When I’ve opened the document I could see that it had only 10 pages, each with 2 images. So it could be possible the images were way too heavy, meaning, not optimized for internet or text documents. Do you know those people who take a picture using all megapixels of the digital camera and start to send those 4 MB files to everybody? This was more or less the case.

The solution

It’s simple: All we need is to reduce the dimensions of the images in the word document. But I am not saying about simply resizing, but editing. By editing we will be able to reduce every of those heavy images into something more acceptable. For that, I will use my favorite image visualizer, the XnView.

So, with the word document open:

  1. Right click on the image, select “Save as picture…”, define a name and save itd

  2. Open the saved image in the XnView

  3. Click on the menu “Image” and then “Resize” (or Shift + S)

  4. Choose the appropriated size and press Ok. Here is a bit tricky since it depends on the width/height the image actually should have according to your word document

  5. Save the image (File -> Save or Ctrl + S)

I’ve used 800 x 400 with this image and its size decreased from 7 MB to 65 KB. Now it is only about deleting the huge picture from the word document and add the new resized one. The result is a document with 78 KB, which is much better to send around the internet.

Note: This problem is going to happen if you insert the images by drag & drop. If you use the menu (Insert -> Pictures) the image will go through a process of optimization and the document will not be so heavy.

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How to drive a web developer crazy in 20 easy steps

Be sure this works all the time. But don't do it unless you want people to hate you

Posted in Misc, Career

Let me tell you something: Once upon a time, I wanted to be a biologist. That was a long time ago. Then things changed and I became a programmer. Not bad for someone who wanted to make research the whole day but did not have enough patience for the results.

Little I knew about the problems I would face as programmer. In addition, they are quite different when you move from desktop to web development. A very common problem for web developers is dealing with the design team. We understand they follow the requests of the client but in 100% of the cases they just think we can do miracles with their graphics while creating the website.

Rafael Mumme, from the .net magazine, wrote an amazing article about the 20 things that drive web developers crazy. They are so real that I’ve seen at least 20 of them in the last 2 projects I was working on:

  1. Add rounded corners to every single element on the page. While you're at it, add shadows and gradients too.
  2. Use the same PSD as a starting point for every project. Hide unused layers, but don't delete them. Make sure your PSD is at least 100MB.
  3. Use sIFR on every piece of text. Bonus points if you choose a font that's very similar to Arial.
  4. Never use the same dimensions on elements. Give each a different font size and colour (for black, use #000000, #111111, #121212 ...).
  5. Use a lot of breakout images with transparency. Web developers love graphics breaking out of boxes and columns. Bonus points if you add text wrapping around images.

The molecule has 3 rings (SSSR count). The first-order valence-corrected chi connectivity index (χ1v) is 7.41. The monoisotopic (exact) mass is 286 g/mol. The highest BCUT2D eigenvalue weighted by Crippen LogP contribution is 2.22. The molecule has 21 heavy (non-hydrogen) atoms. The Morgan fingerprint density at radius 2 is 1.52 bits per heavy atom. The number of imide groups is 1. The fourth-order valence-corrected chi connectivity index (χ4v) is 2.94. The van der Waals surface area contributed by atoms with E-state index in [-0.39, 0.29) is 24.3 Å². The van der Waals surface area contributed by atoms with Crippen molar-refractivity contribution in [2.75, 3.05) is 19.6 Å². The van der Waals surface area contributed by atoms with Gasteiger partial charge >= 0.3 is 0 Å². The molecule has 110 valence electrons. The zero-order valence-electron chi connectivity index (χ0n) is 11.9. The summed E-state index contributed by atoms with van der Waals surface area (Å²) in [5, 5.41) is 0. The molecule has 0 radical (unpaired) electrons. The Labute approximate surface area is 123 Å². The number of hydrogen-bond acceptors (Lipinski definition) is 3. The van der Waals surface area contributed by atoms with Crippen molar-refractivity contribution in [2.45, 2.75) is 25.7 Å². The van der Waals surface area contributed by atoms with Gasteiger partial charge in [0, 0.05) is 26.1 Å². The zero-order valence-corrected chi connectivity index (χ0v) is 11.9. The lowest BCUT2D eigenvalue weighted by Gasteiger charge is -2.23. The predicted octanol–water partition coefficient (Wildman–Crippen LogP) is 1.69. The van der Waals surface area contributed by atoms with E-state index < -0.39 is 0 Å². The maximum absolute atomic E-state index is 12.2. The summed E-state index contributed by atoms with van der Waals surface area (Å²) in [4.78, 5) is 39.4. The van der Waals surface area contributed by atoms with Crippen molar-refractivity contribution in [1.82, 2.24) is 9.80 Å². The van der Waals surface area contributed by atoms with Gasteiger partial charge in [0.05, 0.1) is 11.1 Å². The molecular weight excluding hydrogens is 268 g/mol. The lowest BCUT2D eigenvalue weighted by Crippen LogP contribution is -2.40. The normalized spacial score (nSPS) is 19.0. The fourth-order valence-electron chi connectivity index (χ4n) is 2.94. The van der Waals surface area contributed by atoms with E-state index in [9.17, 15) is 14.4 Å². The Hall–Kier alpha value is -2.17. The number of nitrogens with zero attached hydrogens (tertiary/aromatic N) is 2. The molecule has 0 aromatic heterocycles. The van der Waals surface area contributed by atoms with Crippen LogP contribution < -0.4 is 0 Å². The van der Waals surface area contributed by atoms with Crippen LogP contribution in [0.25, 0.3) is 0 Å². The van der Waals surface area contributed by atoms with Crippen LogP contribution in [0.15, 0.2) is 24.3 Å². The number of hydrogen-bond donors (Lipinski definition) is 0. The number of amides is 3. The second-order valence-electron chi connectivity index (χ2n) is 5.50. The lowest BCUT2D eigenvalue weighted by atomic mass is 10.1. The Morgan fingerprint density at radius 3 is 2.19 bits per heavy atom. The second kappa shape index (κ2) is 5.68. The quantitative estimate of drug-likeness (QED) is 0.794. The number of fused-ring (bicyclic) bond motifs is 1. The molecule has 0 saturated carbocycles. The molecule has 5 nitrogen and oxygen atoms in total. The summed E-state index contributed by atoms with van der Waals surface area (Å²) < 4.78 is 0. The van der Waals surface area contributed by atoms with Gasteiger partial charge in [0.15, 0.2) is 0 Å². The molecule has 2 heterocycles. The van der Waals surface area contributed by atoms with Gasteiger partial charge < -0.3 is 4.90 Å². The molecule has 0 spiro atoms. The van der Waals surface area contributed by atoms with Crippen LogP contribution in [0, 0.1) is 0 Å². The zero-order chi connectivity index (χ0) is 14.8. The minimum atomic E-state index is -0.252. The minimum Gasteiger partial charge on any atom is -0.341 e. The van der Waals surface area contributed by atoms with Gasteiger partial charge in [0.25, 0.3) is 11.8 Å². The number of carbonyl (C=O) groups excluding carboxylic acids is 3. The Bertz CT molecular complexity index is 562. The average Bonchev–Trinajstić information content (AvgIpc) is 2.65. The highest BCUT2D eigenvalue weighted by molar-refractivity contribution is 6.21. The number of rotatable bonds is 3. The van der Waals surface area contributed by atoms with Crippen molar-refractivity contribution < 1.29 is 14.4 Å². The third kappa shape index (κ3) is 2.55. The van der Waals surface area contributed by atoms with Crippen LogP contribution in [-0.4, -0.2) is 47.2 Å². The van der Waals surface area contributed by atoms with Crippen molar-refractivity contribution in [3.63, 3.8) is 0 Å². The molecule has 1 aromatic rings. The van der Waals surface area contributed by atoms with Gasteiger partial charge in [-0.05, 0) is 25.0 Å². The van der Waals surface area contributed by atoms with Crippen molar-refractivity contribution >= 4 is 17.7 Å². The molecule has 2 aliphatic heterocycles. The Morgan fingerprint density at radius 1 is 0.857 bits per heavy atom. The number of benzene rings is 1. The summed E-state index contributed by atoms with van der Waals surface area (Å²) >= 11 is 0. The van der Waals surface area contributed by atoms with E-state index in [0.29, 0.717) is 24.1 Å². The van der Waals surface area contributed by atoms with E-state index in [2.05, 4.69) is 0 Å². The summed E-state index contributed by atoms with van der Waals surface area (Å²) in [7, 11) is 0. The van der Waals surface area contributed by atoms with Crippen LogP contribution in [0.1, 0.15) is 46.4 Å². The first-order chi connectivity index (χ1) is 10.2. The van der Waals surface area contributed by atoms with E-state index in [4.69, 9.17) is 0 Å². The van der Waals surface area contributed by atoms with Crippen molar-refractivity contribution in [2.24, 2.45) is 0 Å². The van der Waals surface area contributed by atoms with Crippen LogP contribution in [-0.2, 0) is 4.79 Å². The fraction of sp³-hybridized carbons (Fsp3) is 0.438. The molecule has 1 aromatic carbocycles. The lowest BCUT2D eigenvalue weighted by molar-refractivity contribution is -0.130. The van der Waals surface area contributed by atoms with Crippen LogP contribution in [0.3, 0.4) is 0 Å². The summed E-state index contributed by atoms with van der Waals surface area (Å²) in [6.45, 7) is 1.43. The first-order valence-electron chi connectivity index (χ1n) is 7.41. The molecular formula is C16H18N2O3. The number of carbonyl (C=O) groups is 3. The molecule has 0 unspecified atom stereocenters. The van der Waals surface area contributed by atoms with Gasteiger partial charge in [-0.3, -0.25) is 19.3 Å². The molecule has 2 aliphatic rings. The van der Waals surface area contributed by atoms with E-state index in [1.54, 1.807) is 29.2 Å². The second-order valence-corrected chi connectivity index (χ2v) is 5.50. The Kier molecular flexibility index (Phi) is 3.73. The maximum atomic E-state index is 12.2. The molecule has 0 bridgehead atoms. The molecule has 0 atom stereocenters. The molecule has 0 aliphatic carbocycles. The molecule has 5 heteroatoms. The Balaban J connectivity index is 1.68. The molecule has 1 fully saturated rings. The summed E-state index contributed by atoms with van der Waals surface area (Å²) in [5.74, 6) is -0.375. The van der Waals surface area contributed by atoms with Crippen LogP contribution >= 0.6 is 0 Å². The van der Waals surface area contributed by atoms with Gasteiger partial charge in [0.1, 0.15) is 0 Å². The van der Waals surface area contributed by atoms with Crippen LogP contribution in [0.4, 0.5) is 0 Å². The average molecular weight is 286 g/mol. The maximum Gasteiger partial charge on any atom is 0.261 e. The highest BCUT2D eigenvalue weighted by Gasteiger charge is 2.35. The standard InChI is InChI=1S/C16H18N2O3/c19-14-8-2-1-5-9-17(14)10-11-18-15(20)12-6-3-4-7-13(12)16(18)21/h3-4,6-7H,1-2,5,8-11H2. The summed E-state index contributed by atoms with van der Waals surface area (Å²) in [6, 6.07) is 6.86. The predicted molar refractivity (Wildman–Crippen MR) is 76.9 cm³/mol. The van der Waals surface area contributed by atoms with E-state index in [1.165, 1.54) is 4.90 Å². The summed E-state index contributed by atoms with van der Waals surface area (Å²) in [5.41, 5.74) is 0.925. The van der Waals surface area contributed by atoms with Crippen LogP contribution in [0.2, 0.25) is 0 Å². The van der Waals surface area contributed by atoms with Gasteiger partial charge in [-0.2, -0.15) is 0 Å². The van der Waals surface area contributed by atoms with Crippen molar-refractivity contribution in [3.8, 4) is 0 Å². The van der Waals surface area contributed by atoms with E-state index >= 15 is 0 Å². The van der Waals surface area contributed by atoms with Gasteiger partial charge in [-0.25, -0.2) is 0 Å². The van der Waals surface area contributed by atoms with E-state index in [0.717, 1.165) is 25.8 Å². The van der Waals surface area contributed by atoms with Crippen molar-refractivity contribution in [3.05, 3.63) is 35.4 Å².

6. Add a modal window. At least half the site should happen in a modal window.
  7. Add a Facebook Connect button. It's just a button. How hard can it be to implement?
  8. Hide important PSD layers. Later, tell the developer that they missed a hidden element.
  9. Create buttons with rollover, active and clicked states. Then don't tell anyone you've done this. Create a separate file for them and send it on at the last minute. We love surprises.
  10. Tell the developer about some fancy functionality you read about somewhere on a blog. Then tell them to build it, because, if you saw it somewhere, clearly it's possible.
  11. Add a carousel. Oh yeah, and make sure it's a full-screen carousel.
  12. Use Lorem Ipsum instead of real copy. And make sure the reserved space is not big enough for real copy.
  13. Randomly merge PSD layers. Why not? (But don't merge too many. It'll take you further away from the magic 100MB target).
  14. Name all your files 'final', plus a date and a random letter (final-2010-12-01a.psd, final- 2010-12-01r.psd, final-2010-12-02b.psd).
  15. Don't worry about making changes once everything is signed off. When we're done with a page, send another, completely different version of it. And tell us that those changes are necessary and essential for user experience.
  16. Don't name or organize your PSD layers and folders.
  17. If you're designing a form, forget about error and success states. We'll squeeze that stuff in somewhere. We love guessing your intentions.
  18. When you're designing a website, don't invite any developers for brainstorming or design meetings. Make sure we're the last ones to see the layout. Show it to the client first, so it will be too late to introduce even a modicum of sanity into your work.
  19. We should hang out more, so during QA don't use bug tracking software. Come sit with us for an entire day and point out changes you want made over our shoulders. Use the opportunity for some impromptu design updates as well.
  20. And finally, this is the most important thing: don't learn anything about HTML, CSS, JavaScript or browser issues. The less you know about it, the more important we seem.

Image from ShinyShiny.tv

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What is a deadlock?

How many times have you faced a deadlock like this?

Posted in Misc, Fun

According to wikipedia, a deadlock is a situation where in two or more competing actions are each waiting for the other to finish, and thus neither ever does. It is often seen in a paradox like the "chicken or the egg". The concept of a Catch-22 is similar.

Or, if you prefer a visual explanation, this is a deadlock:

Deadlock